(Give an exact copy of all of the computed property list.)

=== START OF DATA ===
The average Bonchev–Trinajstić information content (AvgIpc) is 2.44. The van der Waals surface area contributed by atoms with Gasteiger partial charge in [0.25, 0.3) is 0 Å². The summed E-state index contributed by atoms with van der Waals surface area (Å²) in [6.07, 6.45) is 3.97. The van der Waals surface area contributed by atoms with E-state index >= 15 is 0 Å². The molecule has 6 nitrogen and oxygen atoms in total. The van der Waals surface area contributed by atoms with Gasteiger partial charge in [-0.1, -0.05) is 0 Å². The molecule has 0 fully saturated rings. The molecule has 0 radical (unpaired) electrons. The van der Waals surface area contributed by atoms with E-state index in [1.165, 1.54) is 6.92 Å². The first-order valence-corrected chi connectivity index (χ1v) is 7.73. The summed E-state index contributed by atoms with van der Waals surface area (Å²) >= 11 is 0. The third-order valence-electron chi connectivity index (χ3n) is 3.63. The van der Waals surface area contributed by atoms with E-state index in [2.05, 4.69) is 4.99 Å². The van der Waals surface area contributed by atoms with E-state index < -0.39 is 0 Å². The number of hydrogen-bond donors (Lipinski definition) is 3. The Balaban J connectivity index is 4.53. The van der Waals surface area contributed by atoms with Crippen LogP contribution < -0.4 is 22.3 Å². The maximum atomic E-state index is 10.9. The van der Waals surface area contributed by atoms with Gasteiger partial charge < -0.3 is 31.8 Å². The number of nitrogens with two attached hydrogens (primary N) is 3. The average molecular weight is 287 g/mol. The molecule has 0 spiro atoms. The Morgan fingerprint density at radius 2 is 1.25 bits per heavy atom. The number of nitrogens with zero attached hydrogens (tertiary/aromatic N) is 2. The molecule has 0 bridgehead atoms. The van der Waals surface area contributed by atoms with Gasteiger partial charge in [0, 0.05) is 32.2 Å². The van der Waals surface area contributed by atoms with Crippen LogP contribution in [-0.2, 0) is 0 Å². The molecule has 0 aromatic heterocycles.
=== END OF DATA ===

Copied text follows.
The average Bonchev–Trinajstić information content (AvgIpc) is 2.44. The van der Waals surface area contributed by atoms with Gasteiger partial charge in [0.25, 0.3) is 0 Å². The summed E-state index contributed by atoms with van der Waals surface area (Å²) in [6.07, 6.45) is 3.97. The van der Waals surface area contributed by atoms with E-state index >= 15 is 0 Å². The molecule has 6 nitrogen and oxygen atoms in total. The van der Waals surface area contributed by atoms with Gasteiger partial charge in [-0.1, -0.05) is 0 Å². The molecule has 0 fully saturated rings. The molecule has 0 radical (unpaired) electrons. The van der Waals surface area contributed by atoms with E-state index in [1.165, 1.54) is 6.92 Å². The first-order valence-corrected chi connectivity index (χ1v) is 7.73. The summed E-state index contributed by atoms with van der Waals surface area (Å²) >= 11 is 0. The third-order valence-electron chi connectivity index (χ3n) is 3.63. The van der Waals surface area contributed by atoms with E-state index in [2.05, 4.69) is 4.99 Å². The van der Waals surface area contributed by atoms with E-state index < -0.39 is 0 Å². The number of hydrogen-bond donors (Lipinski definition) is 3. The Balaban J connectivity index is 4.53. The van der Waals surface area contributed by atoms with Crippen LogP contribution < -0.4 is 22.3 Å². The maximum atomic E-state index is 10.9. The van der Waals surface area contributed by atoms with Gasteiger partial charge < -0.3 is 31.8 Å². The number of nitrogens with two attached hydrogens (primary N) is 3. The average molecular weight is 287 g/mol. The molecule has 0 spiro atoms. The Morgan fingerprint density at radius 2 is 1.25 bits per heavy atom. The number of nitrogens with zero attached hydrogens (tertiary/aromatic N) is 2. The molecule has 0 bridgehead atoms. The van der Waals surface area contributed by atoms with Gasteiger partial charge in [0, 0.05) is 32.2 Å². The van der Waals surface area contributed by atoms with Crippen LogP contribution in [-0.2, 0) is 0 Å². The molecule has 0 aromatic heterocycles.